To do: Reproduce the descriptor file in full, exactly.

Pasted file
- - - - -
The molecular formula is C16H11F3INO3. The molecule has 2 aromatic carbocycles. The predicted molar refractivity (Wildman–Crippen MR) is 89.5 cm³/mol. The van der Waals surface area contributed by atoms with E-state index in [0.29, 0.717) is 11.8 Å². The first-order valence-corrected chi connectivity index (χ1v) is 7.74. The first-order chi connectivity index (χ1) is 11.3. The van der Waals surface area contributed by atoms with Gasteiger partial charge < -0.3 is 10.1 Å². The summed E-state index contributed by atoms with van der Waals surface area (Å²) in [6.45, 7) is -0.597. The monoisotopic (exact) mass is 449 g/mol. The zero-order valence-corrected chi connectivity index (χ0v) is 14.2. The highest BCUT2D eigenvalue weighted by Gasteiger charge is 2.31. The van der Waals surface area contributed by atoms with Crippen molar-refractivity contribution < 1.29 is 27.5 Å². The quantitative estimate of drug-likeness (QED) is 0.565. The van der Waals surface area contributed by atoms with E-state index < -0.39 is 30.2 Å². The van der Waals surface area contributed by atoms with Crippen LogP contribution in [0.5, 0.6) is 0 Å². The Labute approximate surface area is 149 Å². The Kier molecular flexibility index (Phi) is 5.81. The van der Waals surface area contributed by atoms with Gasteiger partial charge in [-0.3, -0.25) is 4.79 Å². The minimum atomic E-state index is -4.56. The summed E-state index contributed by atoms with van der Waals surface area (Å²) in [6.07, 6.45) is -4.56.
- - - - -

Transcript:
The molecular formula is C16H11F3INO3. The molecule has 2 aromatic carbocycles. The predicted molar refractivity (Wildman–Crippen MR) is 89.5 cm³/mol. The van der Waals surface area contributed by atoms with E-state index in [0.29, 0.717) is 11.8 Å². The first-order valence-corrected chi connectivity index (χ1v) is 7.74. The first-order chi connectivity index (χ1) is 11.3. The van der Waals surface area contributed by atoms with Gasteiger partial charge < -0.3 is 10.1 Å². The summed E-state index contributed by atoms with van der Waals surface area (Å²) in [6.45, 7) is -0.597. The monoisotopic (exact) mass is 449 g/mol. The zero-order valence-corrected chi connectivity index (χ0v) is 14.2. The highest BCUT2D eigenvalue weighted by Gasteiger charge is 2.31. The van der Waals surface area contributed by atoms with Crippen molar-refractivity contribution < 1.29 is 27.5 Å². The quantitative estimate of drug-likeness (QED) is 0.565. The van der Waals surface area contributed by atoms with E-state index < -0.39 is 30.2 Å². The van der Waals surface area contributed by atoms with Crippen LogP contribution in [0.5, 0.6) is 0 Å². The Labute approximate surface area is 149 Å². The Kier molecular flexibility index (Phi) is 5.81. The van der Waals surface area contributed by atoms with Gasteiger partial charge in [-0.3, -0.25) is 4.79 Å². The minimum atomic E-state index is -4.56. The summed E-state index contributed by atoms with van der Waals surface area (Å²) in [6.07, 6.45) is -4.56.